<Review by: Sailesh Ghelani>


Directed by Ric Roman Waugh. Starring Gerard Butler, Morgan Freeman, Jada Pinkett Smith, Lance Reddick, Tim Blake Nelson, Piper Perabo, Michael Landes, Danny Houston, Nick Nolte

Running time: 2 hours


I loved Olympus Has Fallen and hated London Has Fallen. You’d think by now, Mr Mike Banning (Gerard Butler) would be President of the USA. But unfortunately, he’s still a Secret Service Agent, not even the boss of the Secret Service. Strangely, this film makes no reference to the previous two films or his brave and super heroic acts. It’s almost like a stand-alone movie. 

While I preferred Aaron Eckhart’s President in Olympus Has Fallen, Morgan Freeman plays out his signature role with the flair he’s known for. This time a group of mercenaries are out to get the President with a flock of killer drones. You pretty much know from the very first scene who the bad guy is and then later who his accomplice will turn out to be. Absolutely no way these two actors could turn out to be good guys. So, the intrigue comes in the form of Banning being framed for the deaths of 18 security men and the attempted murder of POTUS.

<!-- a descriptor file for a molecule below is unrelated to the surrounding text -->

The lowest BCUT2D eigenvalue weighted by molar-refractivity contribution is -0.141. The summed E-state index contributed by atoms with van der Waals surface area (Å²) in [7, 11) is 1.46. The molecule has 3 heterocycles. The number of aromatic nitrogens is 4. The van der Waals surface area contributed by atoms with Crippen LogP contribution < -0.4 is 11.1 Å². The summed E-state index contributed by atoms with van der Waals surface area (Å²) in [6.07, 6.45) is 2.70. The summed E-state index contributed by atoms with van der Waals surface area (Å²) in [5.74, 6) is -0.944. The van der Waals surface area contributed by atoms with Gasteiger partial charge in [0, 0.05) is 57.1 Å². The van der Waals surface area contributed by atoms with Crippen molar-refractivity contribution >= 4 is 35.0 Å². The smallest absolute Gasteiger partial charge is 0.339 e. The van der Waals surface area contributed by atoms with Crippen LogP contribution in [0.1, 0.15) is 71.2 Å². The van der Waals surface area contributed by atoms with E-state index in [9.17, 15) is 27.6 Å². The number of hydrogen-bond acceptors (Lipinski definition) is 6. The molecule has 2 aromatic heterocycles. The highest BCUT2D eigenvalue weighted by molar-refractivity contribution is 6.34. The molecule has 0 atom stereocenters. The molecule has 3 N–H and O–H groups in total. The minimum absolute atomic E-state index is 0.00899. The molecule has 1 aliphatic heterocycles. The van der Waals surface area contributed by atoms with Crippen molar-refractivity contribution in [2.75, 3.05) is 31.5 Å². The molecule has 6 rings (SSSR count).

Borrowing from such great films as The Fugitive, Angel Has Fallen sets up a game of cat and mouse where Banning must escape the FBI and the bad guys to prove his innocence, kill the bad guys, protect the President and save a whole bunch of people while leaving a trail of devastation in his wake. Just a regular day in his life. But Gerard Butler has become a tad old and overweight for these roles, a fact that he doesn’t try to hide even as part of the movie’s plot where he’s seen visiting doctors and popping pills for aches and pains caused due to his action hero antics.

Lots of explosions and riveting chase scenes keep you engaged. Some shoddy CGI does pop up now and then especially at the end. But, the sheer ferocity of the action, the kill count that keeps mounting and your adrenalin that surges to see Banning come out on top, make Angel Has Fallen a satisfying watch.

The not-so-subtle references to the ‘bad guy’ situation in US politics right now make this film closer to real life than fiction.

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